As they are with modern Romans, sauces and marinades were an essential element in ancient Roman cuisine. One of the most popular was garum, a salty, aromatic, fish-based sauce. Like so many other Roman treasures, it was borrowed from the ancient Greeks. Apicius used it in all his recipes, and the poet Martial wrote of it: "Accept this exquisite garum, a precious gift made with the first blood spilled from a living mackerel."

Garum is really simple.

Fish, preferably Mackerel, but any 'oily' one will do such as sardines.
Salt and then Herbs; dill, coriander, fennel, mint, oregano, etc.

Layer these starting at the bottom with herbs, fish, salt, herbs, fish, salt, etc.
Fill container(s) with this and let sit in the SUN! After a week to ten days stir/mix every other day for three weeks. Then filter it through coffee filters, or cheese cloth until it looks like a slightly cloudy herb tea.

Use fatty fish, for example, sardines, and a well-sealed (pitched) container with a 26-35 quart capacity. Add dried, aromatic herbs possessing a strong flavor, such as dill, coriander, fennel, celery, mint, oregano, and others, making a layer on the bottom of the container; then put down a layer of fish (if small, leave them whole, if large, use pieces) and over this, add a layer of salt two fingers high. Repeat these layers until the container is filled. Let it rest for seven days in the sun. Then mix the sauce daily for 20 days. After that, it becomes a liquid.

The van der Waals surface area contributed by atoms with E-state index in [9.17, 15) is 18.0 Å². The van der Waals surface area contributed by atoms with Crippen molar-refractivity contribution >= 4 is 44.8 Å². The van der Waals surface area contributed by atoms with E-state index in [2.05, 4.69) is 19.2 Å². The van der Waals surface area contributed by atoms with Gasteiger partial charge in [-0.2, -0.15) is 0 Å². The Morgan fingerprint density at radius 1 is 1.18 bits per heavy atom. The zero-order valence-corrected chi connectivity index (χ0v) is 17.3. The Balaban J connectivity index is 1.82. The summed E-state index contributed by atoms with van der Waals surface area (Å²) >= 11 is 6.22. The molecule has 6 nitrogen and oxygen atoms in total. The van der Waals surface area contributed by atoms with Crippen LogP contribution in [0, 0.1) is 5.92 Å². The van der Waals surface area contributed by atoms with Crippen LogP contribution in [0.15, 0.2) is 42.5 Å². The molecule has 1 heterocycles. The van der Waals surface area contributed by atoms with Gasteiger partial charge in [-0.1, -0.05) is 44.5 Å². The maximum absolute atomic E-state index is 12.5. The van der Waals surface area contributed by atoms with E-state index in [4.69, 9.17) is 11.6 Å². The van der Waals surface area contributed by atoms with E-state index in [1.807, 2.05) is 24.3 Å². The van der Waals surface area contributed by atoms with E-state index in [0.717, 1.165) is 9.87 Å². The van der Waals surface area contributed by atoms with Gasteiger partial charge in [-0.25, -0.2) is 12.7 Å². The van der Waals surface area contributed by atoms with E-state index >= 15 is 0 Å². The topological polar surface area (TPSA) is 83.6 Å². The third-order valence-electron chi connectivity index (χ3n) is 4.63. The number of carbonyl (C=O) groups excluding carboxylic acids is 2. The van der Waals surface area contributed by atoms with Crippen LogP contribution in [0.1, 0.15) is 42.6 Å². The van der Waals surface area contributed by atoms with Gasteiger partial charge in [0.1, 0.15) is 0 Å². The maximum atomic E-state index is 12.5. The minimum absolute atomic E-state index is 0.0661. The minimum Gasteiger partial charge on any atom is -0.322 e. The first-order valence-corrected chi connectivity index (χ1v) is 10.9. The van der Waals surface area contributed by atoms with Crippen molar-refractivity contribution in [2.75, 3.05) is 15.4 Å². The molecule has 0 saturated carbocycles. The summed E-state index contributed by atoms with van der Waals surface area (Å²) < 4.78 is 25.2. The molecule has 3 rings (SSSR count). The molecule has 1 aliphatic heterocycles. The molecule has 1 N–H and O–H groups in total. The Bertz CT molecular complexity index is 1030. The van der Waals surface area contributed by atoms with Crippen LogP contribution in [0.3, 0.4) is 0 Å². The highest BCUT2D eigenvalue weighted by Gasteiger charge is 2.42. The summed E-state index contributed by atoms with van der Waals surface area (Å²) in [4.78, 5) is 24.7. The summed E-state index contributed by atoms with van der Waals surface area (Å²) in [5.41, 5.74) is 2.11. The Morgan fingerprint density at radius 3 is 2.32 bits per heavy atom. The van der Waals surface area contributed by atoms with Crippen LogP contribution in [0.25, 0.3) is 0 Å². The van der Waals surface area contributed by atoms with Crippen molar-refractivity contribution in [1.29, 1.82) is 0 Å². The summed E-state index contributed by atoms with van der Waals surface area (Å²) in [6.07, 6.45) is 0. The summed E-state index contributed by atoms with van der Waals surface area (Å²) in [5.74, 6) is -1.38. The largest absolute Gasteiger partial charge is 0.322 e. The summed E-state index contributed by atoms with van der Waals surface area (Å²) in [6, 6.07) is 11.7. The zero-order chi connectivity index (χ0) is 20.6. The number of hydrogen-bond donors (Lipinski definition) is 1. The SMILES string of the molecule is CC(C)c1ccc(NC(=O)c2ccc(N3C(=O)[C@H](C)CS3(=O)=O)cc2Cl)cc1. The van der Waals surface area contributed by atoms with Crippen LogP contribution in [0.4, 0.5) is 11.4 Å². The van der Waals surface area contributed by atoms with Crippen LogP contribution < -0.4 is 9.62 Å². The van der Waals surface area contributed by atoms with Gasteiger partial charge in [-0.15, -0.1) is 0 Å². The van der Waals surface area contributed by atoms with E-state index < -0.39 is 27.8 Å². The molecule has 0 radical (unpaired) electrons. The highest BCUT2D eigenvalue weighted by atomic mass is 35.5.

- Gargilius Martialis, De medicina et de virtute herbarum, reprinted from A Taste of Ancient Rome
If you like Roman cooking try :
'A Taste of Ancient Rome' by Ilaria Gozzini Gicosa
ISBN 0-226-29032-8

'Roman Cookery, Ancient Recipes forModern Kitchens' by Mark Grant
ISBN 1-897959-39-7

Thanks to "Lucius Equitius Cincinnatus Augur" (a.k.a. Michael Cope), for sending me this recipe.

More Roman Recipes HERE

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